Determining Your Ideal Server Size: Which Package is Right for Me?

As a critical part of 80% of American businesses (and at least 50% of households) the web hosting world has become somewhat standardized. Gone are the days when it was impossible to compare one host against another, or even hosting packages within the same company. When you select a web host, whether for your vital corporate applications or your personal website, much of the hardware and software will be the same. The real difference between hosting packages is a question of scale – and selecting a large enough hosting package is vital to keeping your website running quickly during peak traffic.

Server Hardware: Build a Good Foundation

Believe it or not, you are surrounded by servers every day. From the tiny corporate servers that manage printer networks, to the network-attached storage servers that many people use for file backups, servers are all around you. Of course, most servers are designed for only a few people to access them at any one time – and they aren’t much more powerful than a desktop computer. For your website, you’ll need a server that can handle hundreds (or thousands) of connections at once, and can operate without interruption indefinitely.

Server Scaling

When you select your server, you will be looking at three main components of hardware to determine which server package is right for you.

1) Processors – The “brains” of your server, most servers contain multi-core processors so they can attack computing tasks with greater speed and efficiency. In general, the faster your processors, and the more threads that are devoted to your server instance, the better your complex programs and applications will run.

2) RAM – “Memory” is vital to server operations because it allows access to information without forcing a read/write operation to the server’s storage drives. Even a personal blog needs a fair amount of memory, thanks to the memory-hungry operations of CMS programs like WordPress that have become so popular. For a dedicated server, 4GB is the bare minimum that you should be looking for.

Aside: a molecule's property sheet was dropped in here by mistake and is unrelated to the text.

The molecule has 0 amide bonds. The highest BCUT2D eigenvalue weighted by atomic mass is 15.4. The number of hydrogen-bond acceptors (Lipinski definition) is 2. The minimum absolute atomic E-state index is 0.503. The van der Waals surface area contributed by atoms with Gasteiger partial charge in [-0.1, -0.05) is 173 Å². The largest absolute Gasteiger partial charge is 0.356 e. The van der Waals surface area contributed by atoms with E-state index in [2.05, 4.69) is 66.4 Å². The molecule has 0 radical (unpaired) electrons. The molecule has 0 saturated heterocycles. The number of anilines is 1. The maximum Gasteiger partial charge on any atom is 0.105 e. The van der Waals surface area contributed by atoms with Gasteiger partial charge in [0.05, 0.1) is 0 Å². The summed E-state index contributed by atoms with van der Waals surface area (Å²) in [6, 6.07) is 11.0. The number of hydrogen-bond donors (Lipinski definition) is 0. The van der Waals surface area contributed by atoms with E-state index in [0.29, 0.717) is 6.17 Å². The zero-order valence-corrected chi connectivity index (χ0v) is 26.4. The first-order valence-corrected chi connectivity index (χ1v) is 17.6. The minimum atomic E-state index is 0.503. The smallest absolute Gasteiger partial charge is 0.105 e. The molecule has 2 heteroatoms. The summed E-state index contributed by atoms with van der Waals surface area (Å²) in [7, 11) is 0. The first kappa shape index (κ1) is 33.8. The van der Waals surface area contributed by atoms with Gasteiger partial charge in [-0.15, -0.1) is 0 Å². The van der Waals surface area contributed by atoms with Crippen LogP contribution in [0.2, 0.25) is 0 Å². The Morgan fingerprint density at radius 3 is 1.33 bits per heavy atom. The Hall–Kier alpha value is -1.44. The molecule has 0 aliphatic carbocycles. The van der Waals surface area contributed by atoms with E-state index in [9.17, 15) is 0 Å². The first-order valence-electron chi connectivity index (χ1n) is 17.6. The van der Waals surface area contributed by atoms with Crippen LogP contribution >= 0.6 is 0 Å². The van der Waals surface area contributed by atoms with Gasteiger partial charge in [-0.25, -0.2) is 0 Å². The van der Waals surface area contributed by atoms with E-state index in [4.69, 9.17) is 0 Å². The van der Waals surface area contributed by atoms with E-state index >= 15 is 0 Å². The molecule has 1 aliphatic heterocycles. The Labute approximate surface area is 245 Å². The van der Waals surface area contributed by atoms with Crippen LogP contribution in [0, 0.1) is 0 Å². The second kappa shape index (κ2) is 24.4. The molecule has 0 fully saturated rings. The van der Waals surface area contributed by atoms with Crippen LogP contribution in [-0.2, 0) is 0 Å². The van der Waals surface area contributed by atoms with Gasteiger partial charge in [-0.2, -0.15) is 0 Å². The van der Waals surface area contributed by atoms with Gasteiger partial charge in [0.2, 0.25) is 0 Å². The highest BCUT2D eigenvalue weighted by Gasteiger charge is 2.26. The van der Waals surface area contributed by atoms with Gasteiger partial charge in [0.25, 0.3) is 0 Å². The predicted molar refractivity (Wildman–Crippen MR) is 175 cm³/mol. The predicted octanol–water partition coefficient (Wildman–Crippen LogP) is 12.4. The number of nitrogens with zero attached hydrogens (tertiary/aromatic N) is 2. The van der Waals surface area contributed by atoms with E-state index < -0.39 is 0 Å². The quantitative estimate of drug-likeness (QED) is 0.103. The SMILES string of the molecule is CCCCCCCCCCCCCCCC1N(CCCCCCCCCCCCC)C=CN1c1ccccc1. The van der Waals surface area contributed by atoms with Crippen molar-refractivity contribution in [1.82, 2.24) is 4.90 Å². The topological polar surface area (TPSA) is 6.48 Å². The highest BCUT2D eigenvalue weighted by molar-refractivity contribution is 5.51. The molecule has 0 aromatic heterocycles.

3) Hard Drive Space – Finally, the hard drive space on your server is important, because it places a “hard” limit on the amount that you can actually store on your server. From images to HTML files, your website needs room to breathe – especially if you are hosting a website (like an e-commerce site with thousands of products) that necessitates large storage space. If your hosting company has the option, SSD drives are faster and more reliable than older hard drives, since they have no moving parts.

Redundancy and Support

While the speed and power of your hardware is important for day-to-day access to your server, you must also consider the hardware and software that is built into your server to ensure data protection and failover. For example, many servers duplicate their hard drives – running two hard drives in a “Raid-1” array to ensure that a single drive failure won’t cause the entire system to crash. Raid 1, 5, and 6, are all popular redundancy options – but they require multiple drives and can inflate your server price while giving you peace of mind in the long run.

Peak Traffic and the “Hug of Death”

Every website needs to worry about peak traffic – the number of users that will be attempting to access the website at the moment of its greatest popularity. For corporate websites, this usually occurs after a major newsletter goes out, while personal websites can see massive spikes in one-time traffic if they are picked up by a social media site when their content goes “viral”

Dangers of Being Unprepared

If your website can’t handle a high peak traffic, it will either slow down to a crawl or it will go offline completely. This is doubly destructive for site owners, since it means the site is down (or inaccessible) during the moment when it has become the most popular. Having your site go down when people are expecting to access your newly viral content looks unprofessional, and it leads other sites (called mirrors) to upload your content and take advantage of the traffic for their own goals.

Selecting a Host to Handle Peak Traffic

While there are a number of third-party content delivery systems that aim to strengthen websites during their moment of greatest viral success, the real measure of your site’s ability to maintain high levels of peak traffic comes down to your hosting package. In much the same way that you purchase a house with an extra bedroom when you plan on having a family someday, you should purchase a web hosting package with the bandwidth and server capacity to host your website when your marketing campaigns start to pay off.